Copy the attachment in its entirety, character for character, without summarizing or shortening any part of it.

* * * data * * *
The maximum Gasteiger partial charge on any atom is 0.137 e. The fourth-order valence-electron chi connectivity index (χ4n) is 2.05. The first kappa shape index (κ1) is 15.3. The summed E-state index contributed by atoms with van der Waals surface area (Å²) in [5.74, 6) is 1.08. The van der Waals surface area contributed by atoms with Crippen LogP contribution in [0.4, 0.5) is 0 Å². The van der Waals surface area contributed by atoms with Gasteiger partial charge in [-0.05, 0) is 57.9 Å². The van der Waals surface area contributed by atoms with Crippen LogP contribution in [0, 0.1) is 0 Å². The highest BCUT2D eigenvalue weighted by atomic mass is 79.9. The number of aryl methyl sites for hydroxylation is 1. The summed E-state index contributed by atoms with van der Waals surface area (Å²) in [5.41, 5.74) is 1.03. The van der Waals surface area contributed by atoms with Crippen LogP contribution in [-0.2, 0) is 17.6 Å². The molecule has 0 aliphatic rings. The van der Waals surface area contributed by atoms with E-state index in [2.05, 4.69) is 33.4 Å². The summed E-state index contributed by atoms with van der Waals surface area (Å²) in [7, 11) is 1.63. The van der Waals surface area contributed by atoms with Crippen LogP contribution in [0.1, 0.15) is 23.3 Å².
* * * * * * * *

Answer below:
The maximum Gasteiger partial charge on any atom is 0.137 e. The fourth-order valence-electron chi connectivity index (χ4n) is 2.05. The first kappa shape index (κ1) is 15.3. The summed E-state index contributed by atoms with van der Waals surface area (Å²) in [5.74, 6) is 1.08. The van der Waals surface area contributed by atoms with Crippen LogP contribution in [0.4, 0.5) is 0 Å². The van der Waals surface area contributed by atoms with Gasteiger partial charge in [-0.05, 0) is 57.9 Å². The van der Waals surface area contributed by atoms with Crippen LogP contribution in [0, 0.1) is 0 Å². The highest BCUT2D eigenvalue weighted by atomic mass is 79.9. The number of aryl methyl sites for hydroxylation is 1. The summed E-state index contributed by atoms with van der Waals surface area (Å²) in [5.41, 5.74) is 1.03. The van der Waals surface area contributed by atoms with Crippen LogP contribution in [-0.2, 0) is 17.6 Å². The molecule has 0 aliphatic rings. The van der Waals surface area contributed by atoms with E-state index in [2.05, 4.69) is 33.4 Å². The summed E-state index contributed by atoms with van der Waals surface area (Å²) in [7, 11) is 1.63. The van der Waals surface area contributed by atoms with Crippen LogP contribution in [0.1, 0.15) is 23.3 Å².